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The Type E woman.

The Type E Woman.

Harriet B. Braiker, Ph.D. Dodd, Mead, $16.95. Enough is Enough. Carol Orsborn. Putnam, $15.95. Harriet Braiker and Carol Orsborn are two feminists who have worn themselves out trying to make it in a man's world the man's way. Braiker, a social and clinical psychologist, analyzes the "Type E' woman who needs to learn how to stop being Everything to Everybody. Orsborn, founder of Super-women Anonymous, tells how being everything to everybody brought her to write what she says is the smart woman's theme song of the Eighties: Enough is Enough.

Braiker has a catchy idea, suggesting that the "Type E' woman runs risks similar to those of the "Type A' man. Such a comparison is clever but unsubstantiated. The "Type A' man emerged from a formal study of healthy men who revealed behavioral traits that showed them to be prone to heart disease. The "Type E' woman emerges from the author's informal research as she draws on her own personal experiences and those of other women she has interviewed.

The Type E Woman is pop psychology, but it rings distant bells of intuitive truth. Braiker draws a disturbing portrait of a woman who imitates the "Type A' male behavior, and who makes double trouble for herself when she adds to that agenda all the traditional female attitudes about what makes a good daughter, wife, and mother.

Braiker tells how the "Type E' woman, by taking on too much, becomes vulnerable to a constellation of mental and physical problems, as well as internalized, unresolvable emotional conflicts.

In her love life she is trapped by an inability to exhibit any kind of dependency on anyone else. She treats her boyfriend, lover, or husband like her job, and is especially vulnerable to the kind of man who will tell her "how "refreshing' it is to find a woman who can really take care of herself.' She feels expressing needs that smack even remotely of dependency will result in painful rejection or reproach. But there's a Catch-22 here: the man who finds her so "refreshing' is likely to leave her eventually for a less refreshing woman who needs him more.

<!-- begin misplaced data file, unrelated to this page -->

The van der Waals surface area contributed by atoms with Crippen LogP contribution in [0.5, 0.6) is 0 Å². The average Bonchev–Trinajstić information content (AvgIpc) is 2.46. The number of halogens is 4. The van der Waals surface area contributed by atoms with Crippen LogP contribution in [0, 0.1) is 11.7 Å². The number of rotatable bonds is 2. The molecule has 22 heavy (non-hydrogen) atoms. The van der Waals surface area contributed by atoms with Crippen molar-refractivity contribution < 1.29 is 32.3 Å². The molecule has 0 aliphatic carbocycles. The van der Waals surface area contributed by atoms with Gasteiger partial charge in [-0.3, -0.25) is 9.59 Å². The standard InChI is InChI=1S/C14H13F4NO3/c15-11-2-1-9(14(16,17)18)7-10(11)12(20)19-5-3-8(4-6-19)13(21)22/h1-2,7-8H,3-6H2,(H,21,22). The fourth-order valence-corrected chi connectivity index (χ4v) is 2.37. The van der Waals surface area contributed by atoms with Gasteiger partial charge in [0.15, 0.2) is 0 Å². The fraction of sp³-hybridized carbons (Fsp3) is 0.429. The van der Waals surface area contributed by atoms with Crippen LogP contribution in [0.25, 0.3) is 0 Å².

"Type E' women are bombarded by stress, she says, and have begun to suffer from an increasing number of ailments that busy, successful, overworked men have long endured: ulcers, drug and alcohol abuse, depression, sexual dysfunction, headaches, allergies, and recurrent viral infections.

Braiker has developed pop quizzes for the working woman who wants to learn if she qualifies as a "Type E,' such as whether she resents the demands that so many people make on her, or whether she can afford to spend 15 minutes just doing nothing. But most women can identify themselves without having to answer silly questions. Braiker prescribes exercises to teach a woman how to say "No,' in a context not usually taught by Mother. She also suggests "refoxing' exercises such as buying new clothes or getting a new hair cut, which most "Type E' women would know from reading Vogue. You almost have to be a "Type E' to want to endure her 21-day "mental workout.'

If a woman really wants to change her behavior, Carol Orsborn has tougher advice. She and her husband sold their big house with the big mortgage and stopped buying expensive clothes, cars, and food. She reduced the size of her public relations office staff and cut sharply the number of hours she spent there. She got to know her children more intimately with quantity time as well as that celebrated "quality time.'

The problem with Orsborn's book, however, is that it is laced with psychological jargon (she "journals' and "shares' with cloying regularity) and glitters with Marin County optimism. When she gives up kiwi fruit, she considers it a sacrifice. She naively envisions an evolving society for men and women which will be a "greenhouse for creativity, compassion, and the kind of vulnerability that reflects an understanding of what it means to be truly powerful.'

Yet more than 2,000 women have joined Superwomen Anonymous. Like Braiker, Orsborn has touched a nerve. These two women don't have the answer, but they surely know the problem.
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Copyright 1986, Gale Group. All rights reserved. Gale Group is a Thomson Corporation Company.

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Author:Fields, Suzanne
Publication:Washington Monthly
Article Type:Book Review
Date:Nov 1, 1986
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